Inside the minds of psychopaths
Psychopaths use more conjunctions like ''because'' or ''since'', are more likely to use past tense and use twice as many words relating to physical needs like sex or money, a computerised analysis reveals.
The words of psychopaths match their personalities, reflecting selfishness, detachment from their crimes and emotional flatness, says Jeff Hancock, professor of computing and information science at Cornell University and colleagues.
Hancock and colleagues analysed stories told by 14 psychopathic murderers held in Canadian prisons and compared them with 38 convicted murderers who were not diagnosed as psychopathic.
Each subject was asked to describe his crime in detail. Their stories were taped, transcribed and subjected to computer analysis, the journal Legal and Criminological Psychology reports.
Psychopaths used more conjunctions like "because", "since" or "so that", implying that the crime "had to be done" to obtain a particular goal, according to a Cornell statement.
They were more likely to use the past tense, suggesting a detachment from their crimes, say the researchers. They tended to be less fluent in their speech, using more "ums" and "uhs".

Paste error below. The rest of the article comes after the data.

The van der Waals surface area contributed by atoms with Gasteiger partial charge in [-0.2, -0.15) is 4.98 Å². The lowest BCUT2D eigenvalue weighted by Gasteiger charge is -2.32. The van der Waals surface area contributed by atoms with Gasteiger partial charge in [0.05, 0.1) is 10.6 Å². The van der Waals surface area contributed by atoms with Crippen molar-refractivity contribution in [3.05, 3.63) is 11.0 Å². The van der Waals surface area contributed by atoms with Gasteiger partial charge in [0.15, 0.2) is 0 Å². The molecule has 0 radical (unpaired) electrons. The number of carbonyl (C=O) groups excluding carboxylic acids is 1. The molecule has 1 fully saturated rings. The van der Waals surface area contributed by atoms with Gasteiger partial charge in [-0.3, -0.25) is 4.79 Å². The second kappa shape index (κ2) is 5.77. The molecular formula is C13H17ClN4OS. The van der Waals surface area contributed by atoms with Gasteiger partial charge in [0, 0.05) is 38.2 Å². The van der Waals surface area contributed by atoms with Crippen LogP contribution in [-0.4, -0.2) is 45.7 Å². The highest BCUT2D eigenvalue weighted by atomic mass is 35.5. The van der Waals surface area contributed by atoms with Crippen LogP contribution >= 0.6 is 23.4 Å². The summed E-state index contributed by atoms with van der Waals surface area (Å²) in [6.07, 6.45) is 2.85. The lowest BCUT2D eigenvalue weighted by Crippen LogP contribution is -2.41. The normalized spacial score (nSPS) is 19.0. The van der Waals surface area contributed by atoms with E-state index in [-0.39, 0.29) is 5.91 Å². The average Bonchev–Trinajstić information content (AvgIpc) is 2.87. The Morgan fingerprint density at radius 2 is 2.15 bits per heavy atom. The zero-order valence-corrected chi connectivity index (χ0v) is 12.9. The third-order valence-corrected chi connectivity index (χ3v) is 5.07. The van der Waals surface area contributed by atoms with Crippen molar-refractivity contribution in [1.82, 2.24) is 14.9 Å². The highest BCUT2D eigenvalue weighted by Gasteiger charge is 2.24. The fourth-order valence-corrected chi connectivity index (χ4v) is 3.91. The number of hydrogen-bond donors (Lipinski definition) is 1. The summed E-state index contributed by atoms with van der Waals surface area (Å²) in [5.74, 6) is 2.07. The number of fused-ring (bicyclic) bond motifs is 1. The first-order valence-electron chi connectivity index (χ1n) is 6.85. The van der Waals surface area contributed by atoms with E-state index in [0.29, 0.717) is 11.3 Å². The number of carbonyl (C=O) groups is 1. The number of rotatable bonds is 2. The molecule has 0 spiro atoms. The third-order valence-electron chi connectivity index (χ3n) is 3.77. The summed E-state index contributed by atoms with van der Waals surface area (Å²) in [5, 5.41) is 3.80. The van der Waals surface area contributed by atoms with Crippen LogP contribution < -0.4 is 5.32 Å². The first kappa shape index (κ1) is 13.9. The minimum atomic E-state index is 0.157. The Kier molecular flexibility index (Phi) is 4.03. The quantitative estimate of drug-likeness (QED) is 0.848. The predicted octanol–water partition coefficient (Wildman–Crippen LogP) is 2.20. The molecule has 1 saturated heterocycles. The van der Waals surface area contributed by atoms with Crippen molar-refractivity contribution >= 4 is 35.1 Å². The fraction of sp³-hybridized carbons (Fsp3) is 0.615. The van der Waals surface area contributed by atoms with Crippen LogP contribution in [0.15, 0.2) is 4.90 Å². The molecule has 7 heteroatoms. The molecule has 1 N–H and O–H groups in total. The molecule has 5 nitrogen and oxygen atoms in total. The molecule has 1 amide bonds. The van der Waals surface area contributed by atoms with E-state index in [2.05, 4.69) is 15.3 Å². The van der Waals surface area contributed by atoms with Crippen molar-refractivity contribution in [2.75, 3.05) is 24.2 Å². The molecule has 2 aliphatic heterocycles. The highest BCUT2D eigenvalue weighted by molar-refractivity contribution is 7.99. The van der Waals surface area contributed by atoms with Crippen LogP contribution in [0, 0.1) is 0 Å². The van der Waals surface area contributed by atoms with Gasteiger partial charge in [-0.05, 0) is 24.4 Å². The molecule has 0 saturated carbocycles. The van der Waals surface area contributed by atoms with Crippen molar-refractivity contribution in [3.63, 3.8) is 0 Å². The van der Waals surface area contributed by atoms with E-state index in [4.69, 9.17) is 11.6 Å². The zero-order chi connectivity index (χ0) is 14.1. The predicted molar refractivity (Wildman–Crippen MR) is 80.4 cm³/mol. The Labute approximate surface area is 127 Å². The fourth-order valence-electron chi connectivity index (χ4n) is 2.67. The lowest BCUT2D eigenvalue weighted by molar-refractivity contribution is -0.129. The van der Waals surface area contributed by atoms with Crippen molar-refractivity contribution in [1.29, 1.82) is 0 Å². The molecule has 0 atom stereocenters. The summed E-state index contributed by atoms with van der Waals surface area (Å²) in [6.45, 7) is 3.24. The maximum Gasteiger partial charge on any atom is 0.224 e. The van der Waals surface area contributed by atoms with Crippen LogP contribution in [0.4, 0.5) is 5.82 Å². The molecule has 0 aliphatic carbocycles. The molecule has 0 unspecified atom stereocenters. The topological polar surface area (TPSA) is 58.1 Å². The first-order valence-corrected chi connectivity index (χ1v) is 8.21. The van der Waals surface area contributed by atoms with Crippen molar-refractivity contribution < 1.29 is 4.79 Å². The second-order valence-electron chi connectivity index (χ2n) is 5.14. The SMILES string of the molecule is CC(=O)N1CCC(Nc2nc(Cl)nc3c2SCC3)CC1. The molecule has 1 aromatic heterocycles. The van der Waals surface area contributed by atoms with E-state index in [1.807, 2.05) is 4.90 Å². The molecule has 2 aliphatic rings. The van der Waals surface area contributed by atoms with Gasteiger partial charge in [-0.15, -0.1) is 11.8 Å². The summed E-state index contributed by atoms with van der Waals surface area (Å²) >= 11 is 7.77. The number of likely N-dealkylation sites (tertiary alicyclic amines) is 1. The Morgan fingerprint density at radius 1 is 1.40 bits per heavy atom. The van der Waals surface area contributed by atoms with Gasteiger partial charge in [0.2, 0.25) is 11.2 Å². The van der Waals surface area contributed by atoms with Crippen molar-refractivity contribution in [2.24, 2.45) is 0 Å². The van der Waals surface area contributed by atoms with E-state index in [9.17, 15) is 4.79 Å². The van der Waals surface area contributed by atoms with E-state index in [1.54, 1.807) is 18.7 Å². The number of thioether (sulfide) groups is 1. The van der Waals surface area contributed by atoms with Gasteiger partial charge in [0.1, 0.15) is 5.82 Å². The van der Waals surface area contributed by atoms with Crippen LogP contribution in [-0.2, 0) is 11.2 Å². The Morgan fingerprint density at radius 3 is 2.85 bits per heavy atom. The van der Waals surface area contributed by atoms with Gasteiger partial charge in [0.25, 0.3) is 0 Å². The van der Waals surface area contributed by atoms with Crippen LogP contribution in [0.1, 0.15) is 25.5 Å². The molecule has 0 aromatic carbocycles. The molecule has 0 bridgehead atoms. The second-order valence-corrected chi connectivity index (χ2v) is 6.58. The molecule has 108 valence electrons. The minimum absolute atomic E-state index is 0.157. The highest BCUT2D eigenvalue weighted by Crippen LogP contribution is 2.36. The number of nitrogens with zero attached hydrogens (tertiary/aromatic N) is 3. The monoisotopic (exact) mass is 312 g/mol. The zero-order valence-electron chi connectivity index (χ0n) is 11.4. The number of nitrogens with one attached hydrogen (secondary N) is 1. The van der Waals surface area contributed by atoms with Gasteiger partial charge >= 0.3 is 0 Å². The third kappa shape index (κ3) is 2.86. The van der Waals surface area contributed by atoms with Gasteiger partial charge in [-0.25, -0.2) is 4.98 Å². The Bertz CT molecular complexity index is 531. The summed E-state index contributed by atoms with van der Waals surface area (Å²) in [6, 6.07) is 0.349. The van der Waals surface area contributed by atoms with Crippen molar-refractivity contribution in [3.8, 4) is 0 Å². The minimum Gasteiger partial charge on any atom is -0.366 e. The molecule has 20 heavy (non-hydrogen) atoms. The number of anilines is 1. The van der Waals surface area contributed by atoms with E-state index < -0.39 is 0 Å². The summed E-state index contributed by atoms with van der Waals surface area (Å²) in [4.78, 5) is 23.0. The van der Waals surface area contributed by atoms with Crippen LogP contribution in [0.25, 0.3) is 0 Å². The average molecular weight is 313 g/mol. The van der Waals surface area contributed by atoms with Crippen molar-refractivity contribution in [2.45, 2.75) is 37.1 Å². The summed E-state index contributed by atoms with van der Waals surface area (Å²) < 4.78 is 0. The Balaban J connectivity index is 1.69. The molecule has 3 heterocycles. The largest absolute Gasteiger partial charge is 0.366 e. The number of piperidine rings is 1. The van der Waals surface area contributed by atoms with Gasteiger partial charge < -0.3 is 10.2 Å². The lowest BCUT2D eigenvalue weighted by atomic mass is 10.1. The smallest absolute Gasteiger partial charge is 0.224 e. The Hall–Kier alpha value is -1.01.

They used twice as many words relating to physical needs, such as food, sex or money, while non-psychopaths used more words about social needs, including family, religion and spirituality.
Unveiling their predatory nature in their own description, psychopaths often included details of what they had to eat on the day of their crime, according to a Cornell statement.
The exact reason for this is not clear, but the researchers speculate that the psychopath is trying harder to make a positive impression, needing to use more mental effort to frame the story.
This research potentially opens the way for better diagnosis and treatment of such conditions and have implications for law enforcement and social media.